Arab Spring is Over
Why does it have to be tonight, I thought, walking up the stairs that led to my friend Hamid’s apartment. It was on the fifth floor of a slender building that did not have a lift. He was engrossed in a pile of tobacco when I entered.
“Man, come on over,” he said with a wave of his hand. “This shit is the cream of the fucking crop.” He held up a cellophane packet plump with oil, unfolded it and asked me to smell the contents.
“It’s good, it’s very good,” I said after a couple of sniffs; lately it had become something of a routine with us. I made myself comfortable on the peach coloured sofa and tried not to think about the job.
Hamid was scooping up the contents with his large thumb and running a flame over it. All the while he was talking about how much money he’d make if the deal went through.
“We’re gonna be reeech,” he said. “You and me, man. When we roll this shit, the whole town’s going to be after us. There’s nothing like this. You see how runny it is? The hallmark of good stuff. Shit’s pure as shit.”
“Look, Hamid,” I began. He glanced at me, his thickly bearded face cocked to one side, eyes crinkling. “There’s something I need to tell you.”
“You gotta smoke some first,” he said offering me a fat joint.
“See, Issey doesn’t…doesn’t want you to be involved anymore,” I said, gently brushing his hand aside.
Hamid’s face froze in a smile and slowly, almost imperceptibly, turned stony.
“He sent you to tell me this?”
“Look, I can’t defend you anymore Hamid. All that shit you said to those guys at the meeting the day before. That really pissed them off you know. And Issey too.”
“Oh, that?” Hamid mumbled flicking his lighter, the joint dangling from his thick black lips. “They were insulting the Prophet. You know how I get when people insult the Prophet.”
“They were talking about Arabs for fuck’s sake, not the Prophet.”
“The Arabs are the Prophet’s people,” he said blowing out a ring of smoke. “Insulting them is tantamount to insulting the Prophet as far as I’m concerned.”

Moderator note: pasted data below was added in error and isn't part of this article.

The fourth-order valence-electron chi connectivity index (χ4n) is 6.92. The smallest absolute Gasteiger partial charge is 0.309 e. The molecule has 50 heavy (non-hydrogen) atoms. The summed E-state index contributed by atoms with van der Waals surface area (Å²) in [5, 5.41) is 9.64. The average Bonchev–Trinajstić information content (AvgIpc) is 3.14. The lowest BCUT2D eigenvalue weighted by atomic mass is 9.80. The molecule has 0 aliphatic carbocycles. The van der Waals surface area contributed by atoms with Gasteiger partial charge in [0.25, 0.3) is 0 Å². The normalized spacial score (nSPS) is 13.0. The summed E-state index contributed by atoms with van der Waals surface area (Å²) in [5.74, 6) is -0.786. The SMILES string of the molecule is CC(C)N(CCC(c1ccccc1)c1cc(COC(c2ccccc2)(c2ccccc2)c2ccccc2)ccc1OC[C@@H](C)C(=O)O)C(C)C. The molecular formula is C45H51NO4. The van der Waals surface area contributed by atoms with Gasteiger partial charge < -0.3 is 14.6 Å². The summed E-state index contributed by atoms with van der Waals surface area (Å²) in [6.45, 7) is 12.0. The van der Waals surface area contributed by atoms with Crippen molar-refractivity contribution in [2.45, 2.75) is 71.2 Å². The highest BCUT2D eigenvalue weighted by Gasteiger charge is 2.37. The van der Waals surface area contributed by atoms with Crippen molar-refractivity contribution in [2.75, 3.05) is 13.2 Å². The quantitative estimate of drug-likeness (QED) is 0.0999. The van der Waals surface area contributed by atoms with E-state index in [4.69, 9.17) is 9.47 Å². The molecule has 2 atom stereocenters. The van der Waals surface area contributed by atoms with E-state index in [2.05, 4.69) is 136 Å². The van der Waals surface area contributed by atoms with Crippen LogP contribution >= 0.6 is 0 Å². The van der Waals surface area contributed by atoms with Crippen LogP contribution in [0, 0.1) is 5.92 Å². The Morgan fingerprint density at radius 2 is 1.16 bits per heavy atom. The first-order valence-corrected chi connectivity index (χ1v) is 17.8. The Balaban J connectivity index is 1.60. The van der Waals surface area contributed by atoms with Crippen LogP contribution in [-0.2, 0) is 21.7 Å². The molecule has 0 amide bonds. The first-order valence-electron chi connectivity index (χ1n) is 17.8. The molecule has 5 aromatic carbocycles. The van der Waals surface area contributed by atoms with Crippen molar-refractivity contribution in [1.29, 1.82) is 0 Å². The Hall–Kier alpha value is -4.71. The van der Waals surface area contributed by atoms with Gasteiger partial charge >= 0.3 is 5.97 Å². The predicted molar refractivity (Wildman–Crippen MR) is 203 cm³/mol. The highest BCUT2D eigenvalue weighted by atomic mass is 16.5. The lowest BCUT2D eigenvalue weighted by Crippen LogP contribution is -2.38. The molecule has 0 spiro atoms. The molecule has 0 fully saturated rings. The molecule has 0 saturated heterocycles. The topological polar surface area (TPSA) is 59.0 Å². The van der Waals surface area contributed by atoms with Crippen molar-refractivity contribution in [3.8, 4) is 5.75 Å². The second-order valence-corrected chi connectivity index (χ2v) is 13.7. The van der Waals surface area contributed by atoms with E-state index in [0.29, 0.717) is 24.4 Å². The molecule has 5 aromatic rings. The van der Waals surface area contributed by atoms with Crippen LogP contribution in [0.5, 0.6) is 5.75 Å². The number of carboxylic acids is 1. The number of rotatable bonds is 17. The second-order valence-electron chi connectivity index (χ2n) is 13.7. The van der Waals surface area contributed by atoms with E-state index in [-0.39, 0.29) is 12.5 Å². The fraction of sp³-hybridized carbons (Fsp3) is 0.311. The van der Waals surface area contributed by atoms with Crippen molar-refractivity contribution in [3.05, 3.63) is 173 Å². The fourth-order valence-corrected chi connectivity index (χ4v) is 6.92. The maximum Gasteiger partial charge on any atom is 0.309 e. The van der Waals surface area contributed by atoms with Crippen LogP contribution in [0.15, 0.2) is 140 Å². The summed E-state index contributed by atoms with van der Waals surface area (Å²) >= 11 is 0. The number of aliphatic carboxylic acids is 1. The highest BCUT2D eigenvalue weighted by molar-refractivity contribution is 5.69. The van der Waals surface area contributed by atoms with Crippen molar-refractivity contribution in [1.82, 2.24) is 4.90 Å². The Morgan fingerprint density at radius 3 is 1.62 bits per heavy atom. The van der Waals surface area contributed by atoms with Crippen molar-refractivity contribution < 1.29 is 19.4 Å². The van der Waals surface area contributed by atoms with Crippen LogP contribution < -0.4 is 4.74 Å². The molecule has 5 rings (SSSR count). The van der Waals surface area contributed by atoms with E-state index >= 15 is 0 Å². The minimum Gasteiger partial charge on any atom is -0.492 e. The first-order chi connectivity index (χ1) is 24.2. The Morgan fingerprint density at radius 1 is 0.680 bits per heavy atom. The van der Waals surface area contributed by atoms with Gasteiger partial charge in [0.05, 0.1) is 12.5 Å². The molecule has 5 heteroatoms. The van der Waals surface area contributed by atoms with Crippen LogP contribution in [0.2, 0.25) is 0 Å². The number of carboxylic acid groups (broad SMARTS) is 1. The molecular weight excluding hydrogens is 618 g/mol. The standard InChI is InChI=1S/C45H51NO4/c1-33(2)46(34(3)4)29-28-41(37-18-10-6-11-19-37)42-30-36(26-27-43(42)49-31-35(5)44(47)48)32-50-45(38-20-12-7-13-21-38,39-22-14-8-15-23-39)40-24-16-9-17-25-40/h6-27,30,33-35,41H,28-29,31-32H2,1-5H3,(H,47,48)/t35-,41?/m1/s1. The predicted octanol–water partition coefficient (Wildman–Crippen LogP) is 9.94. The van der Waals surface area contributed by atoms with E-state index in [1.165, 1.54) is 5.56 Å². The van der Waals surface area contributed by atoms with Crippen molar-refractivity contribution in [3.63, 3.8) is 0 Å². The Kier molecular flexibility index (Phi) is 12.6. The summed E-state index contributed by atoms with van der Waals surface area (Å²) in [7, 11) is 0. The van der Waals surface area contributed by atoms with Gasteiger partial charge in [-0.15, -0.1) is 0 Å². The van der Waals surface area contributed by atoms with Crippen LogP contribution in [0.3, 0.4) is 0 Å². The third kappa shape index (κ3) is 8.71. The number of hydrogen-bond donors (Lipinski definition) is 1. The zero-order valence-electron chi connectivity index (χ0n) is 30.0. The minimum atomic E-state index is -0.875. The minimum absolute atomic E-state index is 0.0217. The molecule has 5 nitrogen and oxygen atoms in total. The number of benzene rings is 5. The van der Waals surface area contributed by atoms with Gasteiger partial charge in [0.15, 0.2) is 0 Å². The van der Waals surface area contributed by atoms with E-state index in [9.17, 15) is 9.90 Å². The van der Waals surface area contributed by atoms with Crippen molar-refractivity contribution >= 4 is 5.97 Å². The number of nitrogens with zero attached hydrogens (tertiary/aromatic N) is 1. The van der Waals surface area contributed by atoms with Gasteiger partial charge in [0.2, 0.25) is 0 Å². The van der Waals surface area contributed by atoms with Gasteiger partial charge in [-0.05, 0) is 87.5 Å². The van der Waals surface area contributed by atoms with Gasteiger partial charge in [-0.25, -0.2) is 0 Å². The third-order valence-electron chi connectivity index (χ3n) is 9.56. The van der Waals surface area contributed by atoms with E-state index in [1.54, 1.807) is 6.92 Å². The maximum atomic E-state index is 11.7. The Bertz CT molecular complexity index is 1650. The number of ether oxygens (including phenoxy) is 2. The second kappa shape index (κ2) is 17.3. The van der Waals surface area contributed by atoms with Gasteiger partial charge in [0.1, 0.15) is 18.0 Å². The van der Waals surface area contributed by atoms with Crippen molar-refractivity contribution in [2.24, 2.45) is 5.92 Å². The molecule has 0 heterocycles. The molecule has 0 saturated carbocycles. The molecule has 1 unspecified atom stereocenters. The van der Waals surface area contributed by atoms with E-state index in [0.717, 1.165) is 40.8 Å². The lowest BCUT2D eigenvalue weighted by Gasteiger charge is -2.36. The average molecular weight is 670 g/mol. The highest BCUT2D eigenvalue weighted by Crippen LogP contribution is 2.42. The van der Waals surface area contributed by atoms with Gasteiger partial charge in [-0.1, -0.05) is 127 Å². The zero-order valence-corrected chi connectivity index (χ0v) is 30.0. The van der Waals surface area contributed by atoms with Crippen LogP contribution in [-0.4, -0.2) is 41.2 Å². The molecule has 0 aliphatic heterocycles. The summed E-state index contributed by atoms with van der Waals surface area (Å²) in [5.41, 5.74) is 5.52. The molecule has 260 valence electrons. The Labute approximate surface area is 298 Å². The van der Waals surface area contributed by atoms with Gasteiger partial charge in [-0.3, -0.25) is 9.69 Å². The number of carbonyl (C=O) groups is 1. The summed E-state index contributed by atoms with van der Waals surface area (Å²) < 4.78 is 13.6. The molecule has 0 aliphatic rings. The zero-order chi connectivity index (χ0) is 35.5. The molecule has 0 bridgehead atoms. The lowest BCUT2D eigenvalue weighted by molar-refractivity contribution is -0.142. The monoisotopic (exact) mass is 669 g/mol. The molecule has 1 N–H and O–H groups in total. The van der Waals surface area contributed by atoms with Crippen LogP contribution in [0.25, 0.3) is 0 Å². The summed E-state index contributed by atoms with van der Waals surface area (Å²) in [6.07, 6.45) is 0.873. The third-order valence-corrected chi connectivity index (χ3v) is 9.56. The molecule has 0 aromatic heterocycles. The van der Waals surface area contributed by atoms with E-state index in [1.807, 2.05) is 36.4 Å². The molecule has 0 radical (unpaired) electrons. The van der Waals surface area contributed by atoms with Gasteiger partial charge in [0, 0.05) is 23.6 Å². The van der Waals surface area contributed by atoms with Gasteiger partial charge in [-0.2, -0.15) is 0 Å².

“But those guys were our suppliers. They can say whatever the fuck they want. Do you realise how much we’ve lost because of you?”
Hamid leaned forward and inhaled; a hiss emerged from between his clenched teeth.
“This shit that you’re smoking is all we have left of the good stuff, Hamid. We’ve lost our contact. If you hadn’t lost your fucking head…”
“What’s done is done,” he said, sinking back into his armchair.
“I’m worried about you, bro. This shit isn’t doing you any good. You can’t be smoking and running a fucking enterprise. You’ve been off your game for a while now. People are talking you know.”
“Let them talk, what do they know?”
“That’s the thing man, you don’t listen. You’re too…how many times has Issey told you to cut down? You’re high as a motherfucker, tripping the whole fucking day away. You’ve got to clean yourself up. Go to a fucking detox clinic. You’ve got to get back to being a normal guy.”
“I am normal,” he exhaled in my face and grinned, exposing two neat rows of teeth yellowed with tobacco.
“You’re hopeless,” I said lighting up a cigarette. “Issey won’t see you anymore. You’re lucky he didn’t have you beaten up. He was livid. I’d never seen him like that.”
“Fuck him,” he said.
“No, fuck you. You’ve ruined everything. You’re hanging by a fucking thread and you can’t see that.”
“So you’re on his side huh? Fine, get the fuck out.” He stood up and walked towards the door.
I put my cigarette in the ashtray, got up, and stood behind him; he had a good six inches on me and was brawnier, but I had done this before. I reached into my back pocket, whipped it out and ran it hard and deep along the front of his neck. His legs buckled and he crashed to the floor gasping, blood spurting from the gash. I’d got the carotid. He was done. I stood over him and felt a wave of regret and nausea.
I dashed into the bathroom, puked into the toilet and flushed. I washed the blood off my arms and the knife. Then I went back into the living room, removed my half-smoked cigarette from the ashtray, opened the front door slightly and looked. There was nobody about. I ran down the stairs.
Down the road was a white Mitsubishi with tinted windows. I climbed into the passenger seat.
“Arab Spring’s over,” I said.
“Good,” came the reply from the front. “Most good.”
I got out of my shirt; cut it up with the knife and put both in a bag on the back seat.
“Dubai’s great this time of the year, eh?”
“Yes,” said Issey turning his tiny head towards me. “Time to go shopping.”
when in doubt, whisper non sequiturs.